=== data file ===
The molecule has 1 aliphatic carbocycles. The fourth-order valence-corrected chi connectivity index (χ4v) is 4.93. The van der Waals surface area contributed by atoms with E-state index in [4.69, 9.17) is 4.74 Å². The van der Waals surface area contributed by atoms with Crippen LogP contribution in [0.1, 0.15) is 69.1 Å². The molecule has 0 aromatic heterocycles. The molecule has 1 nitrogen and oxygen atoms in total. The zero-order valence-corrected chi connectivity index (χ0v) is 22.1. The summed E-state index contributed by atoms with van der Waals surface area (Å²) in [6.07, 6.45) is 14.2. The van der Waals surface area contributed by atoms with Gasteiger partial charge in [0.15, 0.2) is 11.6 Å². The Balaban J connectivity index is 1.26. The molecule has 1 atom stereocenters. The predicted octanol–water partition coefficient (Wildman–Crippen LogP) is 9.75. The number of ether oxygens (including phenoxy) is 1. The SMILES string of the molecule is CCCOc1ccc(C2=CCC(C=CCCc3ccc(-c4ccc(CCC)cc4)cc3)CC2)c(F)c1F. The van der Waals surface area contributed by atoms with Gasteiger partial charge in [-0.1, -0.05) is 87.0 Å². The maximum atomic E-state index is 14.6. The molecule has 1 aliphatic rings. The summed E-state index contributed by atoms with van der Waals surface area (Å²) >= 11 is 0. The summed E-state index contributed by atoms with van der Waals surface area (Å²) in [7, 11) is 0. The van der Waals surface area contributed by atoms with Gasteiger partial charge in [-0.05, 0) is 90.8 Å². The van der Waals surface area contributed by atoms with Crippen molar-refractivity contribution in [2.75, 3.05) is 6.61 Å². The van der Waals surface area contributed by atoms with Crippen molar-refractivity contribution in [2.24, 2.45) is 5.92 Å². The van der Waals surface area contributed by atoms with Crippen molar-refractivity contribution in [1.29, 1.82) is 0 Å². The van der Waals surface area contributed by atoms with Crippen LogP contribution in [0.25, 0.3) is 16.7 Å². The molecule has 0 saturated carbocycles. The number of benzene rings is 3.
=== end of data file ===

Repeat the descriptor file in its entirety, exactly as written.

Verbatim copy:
The molecule has 1 aliphatic carbocycles. The fourth-order valence-corrected chi connectivity index (χ4v) is 4.93. The van der Waals surface area contributed by atoms with E-state index in [4.69, 9.17) is 4.74 Å². The van der Waals surface area contributed by atoms with Crippen LogP contribution in [0.1, 0.15) is 69.1 Å². The molecule has 0 aromatic heterocycles. The molecule has 1 nitrogen and oxygen atoms in total. The zero-order valence-corrected chi connectivity index (χ0v) is 22.1. The summed E-state index contributed by atoms with van der Waals surface area (Å²) in [6.07, 6.45) is 14.2. The van der Waals surface area contributed by atoms with Gasteiger partial charge in [0.15, 0.2) is 11.6 Å². The Balaban J connectivity index is 1.26. The molecule has 1 atom stereocenters. The predicted octanol–water partition coefficient (Wildman–Crippen LogP) is 9.75. The number of ether oxygens (including phenoxy) is 1. The SMILES string of the molecule is CCCOc1ccc(C2=CCC(C=CCCc3ccc(-c4ccc(CCC)cc4)cc3)CC2)c(F)c1F. The van der Waals surface area contributed by atoms with Gasteiger partial charge in [-0.1, -0.05) is 87.0 Å². The maximum atomic E-state index is 14.6. The molecule has 1 aliphatic rings. The summed E-state index contributed by atoms with van der Waals surface area (Å²) >= 11 is 0. The summed E-state index contributed by atoms with van der Waals surface area (Å²) in [7, 11) is 0. The van der Waals surface area contributed by atoms with Gasteiger partial charge in [-0.05, 0) is 90.8 Å². The van der Waals surface area contributed by atoms with Crippen molar-refractivity contribution in [2.75, 3.05) is 6.61 Å². The van der Waals surface area contributed by atoms with Crippen molar-refractivity contribution in [2.24, 2.45) is 5.92 Å². The van der Waals surface area contributed by atoms with Crippen molar-refractivity contribution in [1.29, 1.82) is 0 Å². The van der Waals surface area contributed by atoms with Crippen LogP contribution in [0.25, 0.3) is 16.7 Å². The molecule has 0 saturated carbocycles. The number of benzene rings is 3.